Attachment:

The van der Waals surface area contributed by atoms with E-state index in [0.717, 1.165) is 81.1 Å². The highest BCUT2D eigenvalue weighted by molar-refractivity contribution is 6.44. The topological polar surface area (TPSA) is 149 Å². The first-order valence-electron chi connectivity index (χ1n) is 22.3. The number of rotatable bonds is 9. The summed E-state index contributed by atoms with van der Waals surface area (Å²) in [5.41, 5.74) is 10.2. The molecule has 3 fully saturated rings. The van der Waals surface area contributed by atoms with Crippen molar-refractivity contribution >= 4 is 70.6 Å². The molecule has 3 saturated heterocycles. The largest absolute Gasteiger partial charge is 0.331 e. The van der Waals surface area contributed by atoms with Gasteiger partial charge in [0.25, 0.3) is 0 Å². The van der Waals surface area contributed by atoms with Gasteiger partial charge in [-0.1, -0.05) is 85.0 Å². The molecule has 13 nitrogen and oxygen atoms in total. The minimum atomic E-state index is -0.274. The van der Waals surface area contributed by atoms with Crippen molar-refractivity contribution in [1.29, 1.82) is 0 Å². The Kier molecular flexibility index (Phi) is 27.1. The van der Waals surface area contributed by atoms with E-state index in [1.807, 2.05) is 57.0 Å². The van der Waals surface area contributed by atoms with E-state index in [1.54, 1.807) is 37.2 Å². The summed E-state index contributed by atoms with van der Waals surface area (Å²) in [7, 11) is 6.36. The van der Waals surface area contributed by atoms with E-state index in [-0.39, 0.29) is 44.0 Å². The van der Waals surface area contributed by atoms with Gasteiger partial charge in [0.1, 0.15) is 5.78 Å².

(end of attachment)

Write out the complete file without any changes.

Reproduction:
The van der Waals surface area contributed by atoms with E-state index in [0.717, 1.165) is 81.1 Å². The highest BCUT2D eigenvalue weighted by molar-refractivity contribution is 6.44. The topological polar surface area (TPSA) is 149 Å². The first-order valence-electron chi connectivity index (χ1n) is 22.3. The number of rotatable bonds is 9. The summed E-state index contributed by atoms with van der Waals surface area (Å²) in [5.41, 5.74) is 10.2. The molecule has 3 fully saturated rings. The van der Waals surface area contributed by atoms with Crippen molar-refractivity contribution >= 4 is 70.6 Å². The molecule has 3 saturated heterocycles. The largest absolute Gasteiger partial charge is 0.331 e. The van der Waals surface area contributed by atoms with Gasteiger partial charge in [0.25, 0.3) is 0 Å². The van der Waals surface area contributed by atoms with Gasteiger partial charge in [-0.1, -0.05) is 85.0 Å². The molecule has 13 nitrogen and oxygen atoms in total. The minimum atomic E-state index is -0.274. The van der Waals surface area contributed by atoms with Crippen molar-refractivity contribution in [1.29, 1.82) is 0 Å². The Kier molecular flexibility index (Phi) is 27.1. The van der Waals surface area contributed by atoms with E-state index in [1.807, 2.05) is 57.0 Å². The van der Waals surface area contributed by atoms with E-state index in [1.54, 1.807) is 37.2 Å². The summed E-state index contributed by atoms with van der Waals surface area (Å²) in [7, 11) is 6.36. The van der Waals surface area contributed by atoms with E-state index in [-0.39, 0.29) is 44.0 Å². The van der Waals surface area contributed by atoms with Gasteiger partial charge in [0.1, 0.15) is 5.78 Å².